The science behind planning for the future needs of travellers today

Insights from the Amadeus Traveller Tribes 2033 Research

Jamel ChandoulSenior Vice President META & EMEA Partner Markets, Travel Sellers

As the increase in travel continues to accelerate, understanding our fast-changing world becomes imperative for those working in travel and tourism. With emerging technologies such as Artificial Intelligence, a growing desire to live more sustainably, and ever-shifting personal priorities, there are a multitude of factors that will ultimately impact how people want to travel and what they expect from travel sellers and providers.

The Traveller Tribes 2033 research is the latest global study commissioned by travel technology leader Amadeus. It endeavours to take a glimpse into the future and see how people will want to travel in ten years’ time.

The research identifies the future forces of change transforming travel, alongside emerging traveller traits, behaviours, and preferences, in order to understand exactly what travelers might want a decade from now.

Northstar Research Partners, commissioned to lead the study, surveyed 10,345 travelers in 15 key markets – including the UAE, UK, USA, India, and China – asking a total of 248,323 questions to compile nearly six million data points in all.

This information formed the backbone of the research and was combined with input from 22 experts in various fields to create a robust foundation for the findings. The research techniques and proven methodology were devised by the Institute for the Future, expert practitioners in the science of forecasting future trends.

These techniques included asking travelers about what they expect their age, income and family status will be in 2033, together with written exercises to open their mind about what life could be like in a decade from now and priming them with a written description of what will impact travel in 2033.

Asking travelers how they think other people will behave in 2033, rather than how they will behave, was also important. Research from the Centre for Decision Research at the University of Chicago has shown this to be a more accurate way of understanding peoples’ behaviour.

All of this was aimed to get people in a future-facing mindset to think about travel in 10 years’ time. The results show that although travel continues to change, the way we understand the traveller is not keeping pace. It was therefore important to create a new way of segmenting travellers.

The research helps to take a longer-term view of how travelers may behave in the coming decade. While attitudes are transient over time, the behavioural attitudes which impact the way travelers think and take decisions can be longer-lasting, allowing for a more accurate understanding of the future.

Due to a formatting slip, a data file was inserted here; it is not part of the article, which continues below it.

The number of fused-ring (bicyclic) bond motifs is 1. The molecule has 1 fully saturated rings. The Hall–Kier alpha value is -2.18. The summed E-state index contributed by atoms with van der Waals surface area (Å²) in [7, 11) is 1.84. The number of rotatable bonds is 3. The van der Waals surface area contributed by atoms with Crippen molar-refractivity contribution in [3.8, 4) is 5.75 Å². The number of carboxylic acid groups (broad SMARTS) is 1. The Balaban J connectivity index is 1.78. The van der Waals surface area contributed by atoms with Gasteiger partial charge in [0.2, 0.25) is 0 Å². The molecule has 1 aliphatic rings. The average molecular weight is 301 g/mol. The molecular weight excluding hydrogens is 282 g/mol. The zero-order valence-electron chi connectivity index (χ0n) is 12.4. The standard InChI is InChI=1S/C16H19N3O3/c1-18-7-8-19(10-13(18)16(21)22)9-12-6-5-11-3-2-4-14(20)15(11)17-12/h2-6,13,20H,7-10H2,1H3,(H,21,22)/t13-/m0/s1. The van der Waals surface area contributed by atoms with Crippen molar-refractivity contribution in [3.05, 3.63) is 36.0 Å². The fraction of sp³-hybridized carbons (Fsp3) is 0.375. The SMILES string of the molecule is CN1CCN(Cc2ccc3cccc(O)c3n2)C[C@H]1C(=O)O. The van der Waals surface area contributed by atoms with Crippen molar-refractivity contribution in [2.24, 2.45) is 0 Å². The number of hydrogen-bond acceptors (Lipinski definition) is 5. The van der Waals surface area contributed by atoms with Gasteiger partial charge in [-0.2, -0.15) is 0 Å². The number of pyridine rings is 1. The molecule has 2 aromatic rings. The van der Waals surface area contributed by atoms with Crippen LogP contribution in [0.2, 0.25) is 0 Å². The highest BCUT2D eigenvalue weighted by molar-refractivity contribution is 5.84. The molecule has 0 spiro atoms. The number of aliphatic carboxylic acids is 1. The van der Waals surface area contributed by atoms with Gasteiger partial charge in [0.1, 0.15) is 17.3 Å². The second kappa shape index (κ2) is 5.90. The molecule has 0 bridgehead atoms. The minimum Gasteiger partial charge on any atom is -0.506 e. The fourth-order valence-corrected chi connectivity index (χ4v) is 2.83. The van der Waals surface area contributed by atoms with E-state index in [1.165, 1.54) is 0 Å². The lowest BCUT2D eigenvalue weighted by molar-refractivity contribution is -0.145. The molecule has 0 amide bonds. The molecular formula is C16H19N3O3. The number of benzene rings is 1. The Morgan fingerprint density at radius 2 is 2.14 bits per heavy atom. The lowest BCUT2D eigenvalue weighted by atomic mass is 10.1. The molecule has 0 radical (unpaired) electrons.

Traveler Tribes 2033 identifies four Traveler Tribes that are emerging today and are set to shape traveller demands into the future.  For instance, the ‘Travel Tech-fluencers’ have high expectations that travel should leverage technology for smoother and better-connected experiences, such as the use of biometrics to speed up boarding at airports. Not surprisingly, this traveller tribe includes business travelers.

‘Memory Makers’ on the other hand value travel for the memories they make and the places they visit above all else. They like to curate memorable vacation experiences and are open to using technology to help relive those experiences. The ‘Excited Experientialists’have a “try it and see” approach to life, with mid- to high-income earners, few commitments and are well positioned to explore the world. 

The last group in the Tribe, ‘Pioneering Pathfinders’, like to combine people and technology to plan travel for them. They are on above-average income, which lets them live a progressive, fast-paced life, always looking for their next big adventure. They also demonstrate a desire to travel more sustainably.

Going beyond simple, traditional classifications of age, gender, location and socioeconomic position, Traveler Tribes 2033, was able to identify individuals based on their psychological traits, their willingness to travel, explore and seek adventure and how such things will be impacted by new technologies as they emerge.

Equipped with this information, Amadeus is now well positioned to work with its partners to respond to the changing needs of travelers in the coming decade and create solutions that offer a better travel experience.

Download a copy of the report at: www.amadeus.com/traveler-tribes and take the quiz to see which traveller tribe you will belong to.

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